Another method for boot construction is hand welting. This method is essentially the same technique as the Goodyear welted. The difference is in the name, as this construction method is not done by machine. After the shoe last is complete, the welting is done by hand. This construction method is not as common as some of the other construction methods. Very few shoemakers use this method as it’s very time consuming. The amount of time it takes to hand welt a shoe makes it very expensive.

Norwegian Welt

Lastly, the Norwegian welt is another construction method used to create boots. Surprisingly, the Norwegian welt method originates in Italy. This construction method is intended to make shoes that are waterproof making welted Norwegian work boots extremely durable. Rather than attaching the upper to the feather of the insole, it does something different. The upper is turned outward and runs parallel with the outsole. The Goodyear has only one exterior stitch, but the Norwegian has two. The outsole stitch holds together the upper, midsole, and outsole. The Norwegian stitch keeps together the upper and the insole. A cavity is created between the welt and the insole. A filler is often used to cover this cavity. Cork is commonly used to fill this cavity, but other materials can be utilized as well. The Norwegian welt is considered one of the most reliable boot constructions.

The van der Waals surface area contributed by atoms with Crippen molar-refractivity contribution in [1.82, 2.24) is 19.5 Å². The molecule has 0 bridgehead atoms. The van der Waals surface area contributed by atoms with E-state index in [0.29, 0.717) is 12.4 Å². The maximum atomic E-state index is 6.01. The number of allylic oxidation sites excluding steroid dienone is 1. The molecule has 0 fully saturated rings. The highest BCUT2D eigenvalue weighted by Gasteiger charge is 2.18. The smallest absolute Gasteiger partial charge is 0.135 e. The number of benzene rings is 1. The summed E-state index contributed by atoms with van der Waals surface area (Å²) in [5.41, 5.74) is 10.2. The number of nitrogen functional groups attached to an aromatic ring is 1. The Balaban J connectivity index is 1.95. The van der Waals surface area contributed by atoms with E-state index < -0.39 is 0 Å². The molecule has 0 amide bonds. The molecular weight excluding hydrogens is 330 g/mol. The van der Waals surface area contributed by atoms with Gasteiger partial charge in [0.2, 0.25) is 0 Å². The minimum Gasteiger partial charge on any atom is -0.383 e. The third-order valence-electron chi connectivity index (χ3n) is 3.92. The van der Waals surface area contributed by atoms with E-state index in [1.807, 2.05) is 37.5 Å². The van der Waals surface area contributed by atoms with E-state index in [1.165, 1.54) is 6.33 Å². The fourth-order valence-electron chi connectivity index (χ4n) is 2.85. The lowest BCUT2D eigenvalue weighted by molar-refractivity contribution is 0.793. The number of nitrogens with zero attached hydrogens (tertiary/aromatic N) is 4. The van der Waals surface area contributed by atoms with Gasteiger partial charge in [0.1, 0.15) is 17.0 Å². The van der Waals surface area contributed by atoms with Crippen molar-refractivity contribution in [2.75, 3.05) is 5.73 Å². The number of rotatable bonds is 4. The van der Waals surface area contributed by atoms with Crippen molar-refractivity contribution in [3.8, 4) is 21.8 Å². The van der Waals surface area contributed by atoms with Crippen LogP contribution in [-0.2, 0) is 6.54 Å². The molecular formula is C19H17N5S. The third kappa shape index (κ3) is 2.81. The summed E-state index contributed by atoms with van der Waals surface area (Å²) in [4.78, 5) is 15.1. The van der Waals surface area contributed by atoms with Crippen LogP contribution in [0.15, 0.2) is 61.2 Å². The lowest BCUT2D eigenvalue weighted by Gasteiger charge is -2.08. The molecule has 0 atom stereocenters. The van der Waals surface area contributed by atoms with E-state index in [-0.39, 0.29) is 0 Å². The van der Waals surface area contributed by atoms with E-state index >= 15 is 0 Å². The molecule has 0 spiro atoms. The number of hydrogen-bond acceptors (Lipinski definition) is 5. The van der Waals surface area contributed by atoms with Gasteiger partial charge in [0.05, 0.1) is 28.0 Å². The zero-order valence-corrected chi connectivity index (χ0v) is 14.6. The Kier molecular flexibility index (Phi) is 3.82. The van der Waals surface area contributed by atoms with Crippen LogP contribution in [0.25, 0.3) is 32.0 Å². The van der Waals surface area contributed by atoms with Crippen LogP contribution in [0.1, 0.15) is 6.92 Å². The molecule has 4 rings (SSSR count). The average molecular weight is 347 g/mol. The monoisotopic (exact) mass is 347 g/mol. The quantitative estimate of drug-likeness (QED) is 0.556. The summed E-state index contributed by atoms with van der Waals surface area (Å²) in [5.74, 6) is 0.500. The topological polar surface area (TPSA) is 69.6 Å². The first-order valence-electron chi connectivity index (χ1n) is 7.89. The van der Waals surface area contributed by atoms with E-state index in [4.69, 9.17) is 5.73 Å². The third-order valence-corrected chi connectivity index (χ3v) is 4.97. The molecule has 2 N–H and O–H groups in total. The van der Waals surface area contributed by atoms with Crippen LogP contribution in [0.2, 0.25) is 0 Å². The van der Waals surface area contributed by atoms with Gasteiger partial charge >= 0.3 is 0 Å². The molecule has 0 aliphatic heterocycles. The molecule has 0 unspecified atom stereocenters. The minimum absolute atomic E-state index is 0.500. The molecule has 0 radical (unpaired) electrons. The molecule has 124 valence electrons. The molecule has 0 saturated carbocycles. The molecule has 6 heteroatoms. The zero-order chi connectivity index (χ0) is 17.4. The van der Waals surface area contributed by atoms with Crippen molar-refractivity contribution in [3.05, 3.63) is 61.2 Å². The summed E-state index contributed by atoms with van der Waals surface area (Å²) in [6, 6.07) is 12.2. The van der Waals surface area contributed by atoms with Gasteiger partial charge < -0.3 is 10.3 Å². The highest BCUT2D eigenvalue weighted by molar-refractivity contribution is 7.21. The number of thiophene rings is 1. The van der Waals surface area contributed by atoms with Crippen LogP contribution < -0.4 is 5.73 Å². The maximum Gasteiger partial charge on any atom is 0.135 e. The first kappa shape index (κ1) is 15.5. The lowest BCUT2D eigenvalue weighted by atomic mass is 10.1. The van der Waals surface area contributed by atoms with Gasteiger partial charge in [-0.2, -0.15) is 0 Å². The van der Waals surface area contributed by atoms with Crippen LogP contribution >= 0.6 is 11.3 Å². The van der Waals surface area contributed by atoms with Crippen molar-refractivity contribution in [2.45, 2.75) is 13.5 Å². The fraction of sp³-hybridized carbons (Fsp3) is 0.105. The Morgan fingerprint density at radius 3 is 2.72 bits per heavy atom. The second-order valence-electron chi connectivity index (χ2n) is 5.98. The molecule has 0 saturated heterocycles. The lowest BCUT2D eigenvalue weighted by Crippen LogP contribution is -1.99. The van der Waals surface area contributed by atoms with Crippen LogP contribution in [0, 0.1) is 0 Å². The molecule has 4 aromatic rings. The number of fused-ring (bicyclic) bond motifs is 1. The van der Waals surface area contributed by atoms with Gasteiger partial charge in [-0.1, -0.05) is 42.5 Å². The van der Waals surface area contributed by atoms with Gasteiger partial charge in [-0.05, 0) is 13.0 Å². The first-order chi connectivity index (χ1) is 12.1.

When you buy boots, it’s important to understand the boot construction methods used to make them. This ensures that you buy the right boots for your lifestyle. The construction method is just as important as the materials used, so make sure to do your research.

At ALTAI®, we offer high-quality tactical performance boots. Our boots are extremely durable thanks to the SuperFabric® upper and custom Vibram® outsole. Our boots are durable, lightweight, and comfortable. Plus, our boots are waterproof. At ALTAI®, we want you to be comfortable and supported. Feel free to give us a call if you have any questions—we’d be happy to help!

Types of Boot Construction Methods